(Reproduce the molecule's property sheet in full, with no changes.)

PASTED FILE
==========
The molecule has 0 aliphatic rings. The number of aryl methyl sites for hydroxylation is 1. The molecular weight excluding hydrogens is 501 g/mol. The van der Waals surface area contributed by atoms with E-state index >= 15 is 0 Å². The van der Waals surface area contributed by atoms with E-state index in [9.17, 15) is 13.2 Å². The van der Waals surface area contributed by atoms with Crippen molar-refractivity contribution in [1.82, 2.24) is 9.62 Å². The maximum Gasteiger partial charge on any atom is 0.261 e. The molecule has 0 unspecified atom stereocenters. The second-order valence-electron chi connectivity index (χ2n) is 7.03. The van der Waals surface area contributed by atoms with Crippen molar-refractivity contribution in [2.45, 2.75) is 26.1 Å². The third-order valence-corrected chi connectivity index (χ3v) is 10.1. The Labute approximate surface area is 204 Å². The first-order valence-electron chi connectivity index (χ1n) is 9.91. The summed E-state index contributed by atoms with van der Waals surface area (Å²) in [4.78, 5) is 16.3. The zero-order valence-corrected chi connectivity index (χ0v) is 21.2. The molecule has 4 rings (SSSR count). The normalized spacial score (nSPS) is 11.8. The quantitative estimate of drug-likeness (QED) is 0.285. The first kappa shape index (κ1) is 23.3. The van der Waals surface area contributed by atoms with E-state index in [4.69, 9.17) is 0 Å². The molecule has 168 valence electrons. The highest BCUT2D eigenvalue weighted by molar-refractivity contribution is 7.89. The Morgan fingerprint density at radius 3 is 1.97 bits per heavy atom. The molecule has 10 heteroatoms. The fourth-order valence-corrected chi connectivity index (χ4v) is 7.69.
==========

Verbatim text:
The molecule has 0 aliphatic rings. The number of aryl methyl sites for hydroxylation is 1. The molecular weight excluding hydrogens is 501 g/mol. The van der Waals surface area contributed by atoms with E-state index >= 15 is 0 Å². The van der Waals surface area contributed by atoms with E-state index in [9.17, 15) is 13.2 Å². The van der Waals surface area contributed by atoms with Crippen molar-refractivity contribution in [1.82, 2.24) is 9.62 Å². The maximum Gasteiger partial charge on any atom is 0.261 e. The molecule has 0 unspecified atom stereocenters. The second-order valence-electron chi connectivity index (χ2n) is 7.03. The van der Waals surface area contributed by atoms with Crippen molar-refractivity contribution in [2.45, 2.75) is 26.1 Å². The third-order valence-corrected chi connectivity index (χ3v) is 10.1. The Labute approximate surface area is 204 Å². The first-order valence-electron chi connectivity index (χ1n) is 9.91. The summed E-state index contributed by atoms with van der Waals surface area (Å²) in [4.78, 5) is 16.3. The zero-order valence-corrected chi connectivity index (χ0v) is 21.2. The molecule has 4 rings (SSSR count). The normalized spacial score (nSPS) is 11.8. The quantitative estimate of drug-likeness (QED) is 0.285. The first kappa shape index (κ1) is 23.3. The van der Waals surface area contributed by atoms with E-state index in [4.69, 9.17) is 0 Å². The molecule has 168 valence electrons. The highest BCUT2D eigenvalue weighted by molar-refractivity contribution is 7.89. The Morgan fingerprint density at radius 3 is 1.97 bits per heavy atom. The molecule has 10 heteroatoms. The fourth-order valence-corrected chi connectivity index (χ4v) is 7.69.